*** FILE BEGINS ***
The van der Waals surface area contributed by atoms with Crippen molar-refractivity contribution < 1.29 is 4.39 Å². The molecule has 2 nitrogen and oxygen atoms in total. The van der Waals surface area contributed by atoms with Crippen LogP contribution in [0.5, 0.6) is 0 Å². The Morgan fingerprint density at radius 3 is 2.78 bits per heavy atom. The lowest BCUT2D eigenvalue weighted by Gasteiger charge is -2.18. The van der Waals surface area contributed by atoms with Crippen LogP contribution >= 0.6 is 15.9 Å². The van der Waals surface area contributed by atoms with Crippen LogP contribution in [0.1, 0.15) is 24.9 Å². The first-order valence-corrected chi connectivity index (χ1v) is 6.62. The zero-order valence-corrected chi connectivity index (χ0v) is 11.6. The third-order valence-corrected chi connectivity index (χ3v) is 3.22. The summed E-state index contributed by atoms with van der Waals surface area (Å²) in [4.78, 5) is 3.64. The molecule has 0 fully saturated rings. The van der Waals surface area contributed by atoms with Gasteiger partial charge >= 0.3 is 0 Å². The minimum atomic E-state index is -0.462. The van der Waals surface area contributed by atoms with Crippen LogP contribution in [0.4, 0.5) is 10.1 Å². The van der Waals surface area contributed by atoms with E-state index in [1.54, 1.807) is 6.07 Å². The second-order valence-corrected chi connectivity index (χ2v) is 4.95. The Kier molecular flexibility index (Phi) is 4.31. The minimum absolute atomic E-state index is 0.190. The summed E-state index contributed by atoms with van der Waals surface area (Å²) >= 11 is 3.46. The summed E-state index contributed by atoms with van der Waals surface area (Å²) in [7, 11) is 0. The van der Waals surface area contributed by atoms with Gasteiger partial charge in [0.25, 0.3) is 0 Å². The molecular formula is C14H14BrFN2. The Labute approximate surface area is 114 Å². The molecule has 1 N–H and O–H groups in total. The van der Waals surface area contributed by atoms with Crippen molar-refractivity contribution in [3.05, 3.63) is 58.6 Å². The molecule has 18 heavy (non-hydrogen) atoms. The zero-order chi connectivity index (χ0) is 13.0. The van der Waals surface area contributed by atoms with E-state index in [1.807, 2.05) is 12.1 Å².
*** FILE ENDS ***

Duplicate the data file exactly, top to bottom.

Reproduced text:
The van der Waals surface area contributed by atoms with Crippen molar-refractivity contribution < 1.29 is 4.39 Å². The molecule has 2 nitrogen and oxygen atoms in total. The van der Waals surface area contributed by atoms with Crippen LogP contribution in [0.5, 0.6) is 0 Å². The Morgan fingerprint density at radius 3 is 2.78 bits per heavy atom. The lowest BCUT2D eigenvalue weighted by Gasteiger charge is -2.18. The van der Waals surface area contributed by atoms with Crippen LogP contribution >= 0.6 is 15.9 Å². The van der Waals surface area contributed by atoms with Crippen LogP contribution in [0.1, 0.15) is 24.9 Å². The first-order valence-corrected chi connectivity index (χ1v) is 6.62. The zero-order valence-corrected chi connectivity index (χ0v) is 11.6. The third-order valence-corrected chi connectivity index (χ3v) is 3.22. The summed E-state index contributed by atoms with van der Waals surface area (Å²) in [4.78, 5) is 3.64. The molecule has 0 fully saturated rings. The van der Waals surface area contributed by atoms with Gasteiger partial charge >= 0.3 is 0 Å². The minimum atomic E-state index is -0.462. The van der Waals surface area contributed by atoms with Crippen LogP contribution in [0.4, 0.5) is 10.1 Å². The van der Waals surface area contributed by atoms with E-state index in [1.54, 1.807) is 6.07 Å². The second-order valence-corrected chi connectivity index (χ2v) is 4.95. The Kier molecular flexibility index (Phi) is 4.31. The minimum absolute atomic E-state index is 0.190. The summed E-state index contributed by atoms with van der Waals surface area (Å²) >= 11 is 3.46. The summed E-state index contributed by atoms with van der Waals surface area (Å²) in [7, 11) is 0. The van der Waals surface area contributed by atoms with Gasteiger partial charge in [0.25, 0.3) is 0 Å². The molecular formula is C14H14BrFN2. The Labute approximate surface area is 114 Å². The molecule has 1 N–H and O–H groups in total. The van der Waals surface area contributed by atoms with Crippen molar-refractivity contribution in [3.05, 3.63) is 58.6 Å². The molecule has 18 heavy (non-hydrogen) atoms. The zero-order chi connectivity index (χ0) is 13.0. The van der Waals surface area contributed by atoms with E-state index in [1.807, 2.05) is 12.1 Å².